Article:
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Greg In Hollywood talks with “Toy Story 3″ director Lee Unkrich about his film: “I’m really happy that a lot of people felt something.”

Toy Story 3 managed a feat that only two other animated movies have in the history of the Academy Awards: It has been nominated for best picture.

When the Oscars are handed out on Sunday night, it is doubtful that the critically-acclaimed and the stupendously popular Toy Story 3 ($648 million in worldwide box office) will win the ultimate prize, but it’s a shoo-in to win the Oscar for best animated feature.

I had the pleasure of speaking with the film’s director, Lee Unkrich, recently and got his thoughts on awards season and on the overwhelmingly positive reaction to the film.

“Very few animated films have ever been nominated for best picture, really only two which is our movie Up last year and Beauty and the Beast way back when,” he pointed out. “It’s just been wonderful. We made a movie that had a 3 at the end of it and movies with 3 in the title don’t typically get recognition at awards time so we feel very grateful that people enjoyed the movie as much as they did.”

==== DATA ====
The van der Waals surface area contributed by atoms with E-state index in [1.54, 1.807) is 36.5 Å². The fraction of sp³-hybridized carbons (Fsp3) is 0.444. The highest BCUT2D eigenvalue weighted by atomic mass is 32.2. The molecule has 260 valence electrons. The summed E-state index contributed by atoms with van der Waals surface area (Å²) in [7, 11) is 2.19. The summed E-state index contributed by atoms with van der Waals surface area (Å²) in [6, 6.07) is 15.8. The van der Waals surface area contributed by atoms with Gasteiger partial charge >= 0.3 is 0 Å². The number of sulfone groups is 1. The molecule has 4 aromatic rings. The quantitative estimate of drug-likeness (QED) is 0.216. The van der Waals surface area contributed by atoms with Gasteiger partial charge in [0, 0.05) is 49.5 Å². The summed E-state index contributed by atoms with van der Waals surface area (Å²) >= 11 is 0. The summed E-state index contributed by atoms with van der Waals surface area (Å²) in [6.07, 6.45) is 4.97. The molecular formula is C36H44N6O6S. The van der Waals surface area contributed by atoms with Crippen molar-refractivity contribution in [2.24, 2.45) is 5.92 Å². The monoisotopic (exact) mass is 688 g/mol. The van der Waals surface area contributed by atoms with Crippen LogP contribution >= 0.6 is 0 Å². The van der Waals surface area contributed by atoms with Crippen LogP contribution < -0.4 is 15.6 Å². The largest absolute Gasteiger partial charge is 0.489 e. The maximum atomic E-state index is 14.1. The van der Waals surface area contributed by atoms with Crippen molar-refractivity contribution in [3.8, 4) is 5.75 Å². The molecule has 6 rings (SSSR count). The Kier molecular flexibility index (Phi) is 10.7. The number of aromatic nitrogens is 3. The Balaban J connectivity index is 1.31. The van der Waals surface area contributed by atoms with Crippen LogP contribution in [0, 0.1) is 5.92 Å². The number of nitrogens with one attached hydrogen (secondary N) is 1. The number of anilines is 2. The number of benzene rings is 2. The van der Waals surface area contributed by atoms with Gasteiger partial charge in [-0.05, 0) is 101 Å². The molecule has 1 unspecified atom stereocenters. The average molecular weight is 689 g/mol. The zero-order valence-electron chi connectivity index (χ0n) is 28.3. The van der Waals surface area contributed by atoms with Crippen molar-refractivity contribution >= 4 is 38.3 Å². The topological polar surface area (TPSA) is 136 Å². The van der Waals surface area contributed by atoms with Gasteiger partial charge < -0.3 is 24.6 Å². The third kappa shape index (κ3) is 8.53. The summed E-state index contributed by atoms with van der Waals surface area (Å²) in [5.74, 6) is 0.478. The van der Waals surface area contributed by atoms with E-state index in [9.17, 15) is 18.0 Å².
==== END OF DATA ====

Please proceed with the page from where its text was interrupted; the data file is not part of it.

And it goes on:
Toy Story 3 touched the hearts of moviegoers young and old. In it,  the toys are mistakenly delivered to a day-care center instead of the attic right before Andy leaves for college, and it’s up to Woody to convince the other toys that they weren’t abandoned and to return home.

“We knew from the very beginning that we couldn’t just make computer graphic movies that were just visually dynamic without having good stories to tell, without having a lot of heart and saying something about life,” said Unkrich, who has been with Pixar for 16 years. “We’ve always tried to do that. And in this film with Andy growing up, we definitely had an opportunity to really tap into a lot of primal feelings that a lot of people have about growing up and leaving their parents or about raising their children. It affected a lot of people and I think that’s a good thing. We go to movies because we want to feel something and I’m really happy that a lot of people felt something.”

So are awards just gravy considering the phenomenal box office for Toy Story 3?

“We’ve been so fortunate on this movie that we have done really well around the world. It is the icing on the cake,” he said. “People ask me if [awards season] is hard and am I stressed? I’m really not. Making the movie was the hard thing. I’m just trying to enjoy all of this.”

FILE UNDER: Interviews


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